As a practical example of this, an emission reading can be taken by VITO in the furnace of the mobile thermal installation; during the treatment of mineral oils and with soil polluted by PCB’s. The most important measured results are contained in the table below.

Table: Measured results from emission readings at a mobile thermal installation for the treatment of soil polluted by mineral oils; per column average values over 1 day (Vito report nr.   2002/MIT/R/222)



Mobile thermal soil remediation installations

Water content in %

O2 in %

CO2 in %

NO in mg/Nm³dr

NO in mg/Nm³dr

NOx as mg NO2/Nm³dr

CO in mg/Nm³dr

SO2 in mg/Nm³dr

Hydrocarb. in mg C/Nm³dr




























Dust in mg/Nm³dr




HCI in mg/Nm³dr




HF in mg/Nm³

< 0,3

< 0,3

< 0,3



Table: Measured results from emission readings at a mobile thermal installation for the treatment of soil polluted byPCB’s; average values over 1 day (Vito report nr.   2002/MIT/R/119)




Mobile thermal soil remediation installations

Water content in %

O2 in %

CO2 in %

NO in mg/Nm³dr

NO in mg/Nm³dr

NOx as mg NO2/Nm³dr

CO in mg/Nm³dr

SO2 in mg/Nm³dr

Hydrocarb. in mg C/Nm³dr





< 2





Dust in mg/Nm³dr

measurement 1

measurement 2




HCI in mg/Nm³dr

measurement 1

measurement 2




HF in mg/Nm³

measurement 1

measurement 2


< 0,4

< 0,4

HCN in mg/Nm³

measurement 1

measurement 2





in ng/Nm³dr

in ng TEQ/Nm³dr






The added soil can be polluted in a manner that causes an odour to be released. This odour is sometimes unpleasant.  In thermal soil remediation, possible odour emissions are only caused as a result of transport, storage and pre-treatment of the soil. Once the material has been inputted into the soil remediation installation, there will be no odour emissions. The high temperature that is present, as well as the seal on the barrel(s), ensures an 'odour-free' process. At high temperatures, odour components are broken down into non-odorous components. 

Emissions via waste water rarely play a role in thermal soil remediation techniques if suitable measures are taken. Water that is released in thermal remediation can be sub-divided into precipitation, condensation water, drainage water and wash water from wet washing. Precipitation may possibly be polluted due to contact with the terrain, and pollutants may also be left behind in condensation water.  Precipitation, condensation water, drainage water and wash water can be contained in storage tanks and be purified in an internal remediation installation. This takes place with the help of an oil separator, a sand filter, a carbon filter and flotation. In hot waste water, the heat can be retained before it is cleansed. Thereafter, the water can be re-used; it can be used to cool and moisturise the soil or it can be disposed of. Infiltration of ground water can be prevented by implementing HDPE foil.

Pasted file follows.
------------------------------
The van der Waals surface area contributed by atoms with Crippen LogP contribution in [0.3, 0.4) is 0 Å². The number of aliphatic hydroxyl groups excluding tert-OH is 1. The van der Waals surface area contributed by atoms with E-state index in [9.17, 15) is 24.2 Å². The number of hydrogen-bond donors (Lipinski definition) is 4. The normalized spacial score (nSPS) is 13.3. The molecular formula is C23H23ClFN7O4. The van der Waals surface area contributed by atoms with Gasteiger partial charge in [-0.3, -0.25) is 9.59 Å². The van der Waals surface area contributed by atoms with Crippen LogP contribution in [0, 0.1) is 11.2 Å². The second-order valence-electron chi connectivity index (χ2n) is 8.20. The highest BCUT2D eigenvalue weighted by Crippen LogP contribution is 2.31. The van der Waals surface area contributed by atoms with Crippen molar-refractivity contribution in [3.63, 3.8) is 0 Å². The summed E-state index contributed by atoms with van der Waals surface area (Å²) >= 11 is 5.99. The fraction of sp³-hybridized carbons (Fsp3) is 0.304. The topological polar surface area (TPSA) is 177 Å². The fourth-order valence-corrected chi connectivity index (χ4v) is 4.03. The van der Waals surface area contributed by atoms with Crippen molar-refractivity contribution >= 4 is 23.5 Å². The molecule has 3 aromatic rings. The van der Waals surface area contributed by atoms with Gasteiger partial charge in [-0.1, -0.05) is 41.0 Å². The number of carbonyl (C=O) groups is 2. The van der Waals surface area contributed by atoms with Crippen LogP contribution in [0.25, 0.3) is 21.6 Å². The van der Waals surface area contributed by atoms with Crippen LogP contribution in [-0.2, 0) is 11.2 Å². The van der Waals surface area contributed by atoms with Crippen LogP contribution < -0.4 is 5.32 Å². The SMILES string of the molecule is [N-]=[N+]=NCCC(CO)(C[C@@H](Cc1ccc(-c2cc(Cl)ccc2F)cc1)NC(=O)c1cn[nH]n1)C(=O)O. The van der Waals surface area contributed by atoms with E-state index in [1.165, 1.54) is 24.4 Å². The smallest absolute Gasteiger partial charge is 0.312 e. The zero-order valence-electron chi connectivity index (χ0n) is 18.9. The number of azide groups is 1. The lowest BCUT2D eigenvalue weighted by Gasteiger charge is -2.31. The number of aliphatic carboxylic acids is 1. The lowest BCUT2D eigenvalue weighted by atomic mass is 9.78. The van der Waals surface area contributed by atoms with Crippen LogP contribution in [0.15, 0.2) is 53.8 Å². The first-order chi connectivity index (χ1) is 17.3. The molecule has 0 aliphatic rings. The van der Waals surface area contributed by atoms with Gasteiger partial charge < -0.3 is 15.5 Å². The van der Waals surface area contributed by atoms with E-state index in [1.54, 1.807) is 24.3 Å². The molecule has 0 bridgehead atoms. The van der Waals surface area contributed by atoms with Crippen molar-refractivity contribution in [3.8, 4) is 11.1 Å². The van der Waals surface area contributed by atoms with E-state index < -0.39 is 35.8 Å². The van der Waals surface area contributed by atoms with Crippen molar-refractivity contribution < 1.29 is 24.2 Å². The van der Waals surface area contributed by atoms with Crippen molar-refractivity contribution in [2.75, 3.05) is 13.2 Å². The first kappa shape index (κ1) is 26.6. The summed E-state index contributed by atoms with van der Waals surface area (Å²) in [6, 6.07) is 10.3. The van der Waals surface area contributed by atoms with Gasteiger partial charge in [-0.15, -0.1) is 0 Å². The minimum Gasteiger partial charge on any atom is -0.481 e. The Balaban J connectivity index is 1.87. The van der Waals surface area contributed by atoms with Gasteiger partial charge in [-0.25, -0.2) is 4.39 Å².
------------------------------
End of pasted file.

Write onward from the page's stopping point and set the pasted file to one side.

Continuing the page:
Regardless of general noise sources in soil remediation installations, the specific noise sources in thermal installations are:

  • Shovels used for loading;
  • Sieve installation pre-treatment:
  • Irradiation surfaces and roof of hall;
  • Chimney;
  • Chimney fan

Noise-reduction measures that can be implemented:

  • The use of quiet motors;
  • The use of dampers;
  • The use of noise insulation
  • The use of noise-reducing materials;;
  • The implementation of noise screens.

In thermal soil remediation, residue from the smoke gas remediation installation is released as waste. This residue consists of reaction products from acidic components with lime, active carbon with which polluted substances are adsorbed, and a small quantity of transported substance, which has not been released earlier in the process. The composition and variation make it essential for this waster product to be disposed of.

The energy use in thermal installations is relatively high; on average, (the equivalent of) 40 to 50 litres of fuel oil per tonne of cleaned oil. A large share of the energy required for heating soil to the desired temperature is required for the evaporation of water present in the soil. Further, considerable energy is also used by after-burners. The process in all soil cleansing installations is designed in such a way that efficient use is made of surplus process heat.  Besides thermal energy, there is also considerable use of electricity in thermal installations. Namely, a lot of capacity is used by ventilators required for the suction/cooling of the installation.